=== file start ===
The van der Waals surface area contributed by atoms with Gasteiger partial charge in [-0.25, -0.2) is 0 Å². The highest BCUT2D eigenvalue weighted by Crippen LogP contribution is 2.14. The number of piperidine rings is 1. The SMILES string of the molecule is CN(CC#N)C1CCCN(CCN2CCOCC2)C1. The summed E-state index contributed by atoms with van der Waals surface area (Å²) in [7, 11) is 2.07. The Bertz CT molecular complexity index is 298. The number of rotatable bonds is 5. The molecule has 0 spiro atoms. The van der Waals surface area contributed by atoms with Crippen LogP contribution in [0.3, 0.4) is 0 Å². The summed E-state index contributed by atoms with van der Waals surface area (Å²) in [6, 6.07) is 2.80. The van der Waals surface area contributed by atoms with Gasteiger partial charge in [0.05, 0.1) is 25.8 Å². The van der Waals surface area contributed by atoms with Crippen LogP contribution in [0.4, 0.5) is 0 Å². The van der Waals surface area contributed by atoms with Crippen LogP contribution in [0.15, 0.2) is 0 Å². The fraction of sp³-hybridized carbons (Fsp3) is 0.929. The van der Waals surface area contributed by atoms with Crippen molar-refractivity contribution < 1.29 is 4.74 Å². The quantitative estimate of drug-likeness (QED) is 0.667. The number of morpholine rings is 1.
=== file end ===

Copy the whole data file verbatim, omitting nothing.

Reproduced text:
The van der Waals surface area contributed by atoms with Gasteiger partial charge in [-0.25, -0.2) is 0 Å². The highest BCUT2D eigenvalue weighted by Crippen LogP contribution is 2.14. The number of piperidine rings is 1. The SMILES string of the molecule is CN(CC#N)C1CCCN(CCN2CCOCC2)C1. The summed E-state index contributed by atoms with van der Waals surface area (Å²) in [7, 11) is 2.07. The Bertz CT molecular complexity index is 298. The number of rotatable bonds is 5. The molecule has 0 spiro atoms. The van der Waals surface area contributed by atoms with Crippen LogP contribution in [0.3, 0.4) is 0 Å². The summed E-state index contributed by atoms with van der Waals surface area (Å²) in [6, 6.07) is 2.80. The van der Waals surface area contributed by atoms with Gasteiger partial charge in [0.05, 0.1) is 25.8 Å². The van der Waals surface area contributed by atoms with Crippen LogP contribution in [0.4, 0.5) is 0 Å². The van der Waals surface area contributed by atoms with Crippen LogP contribution in [0.15, 0.2) is 0 Å². The fraction of sp³-hybridized carbons (Fsp3) is 0.929. The van der Waals surface area contributed by atoms with Crippen molar-refractivity contribution < 1.29 is 4.74 Å². The quantitative estimate of drug-likeness (QED) is 0.667. The number of morpholine rings is 1.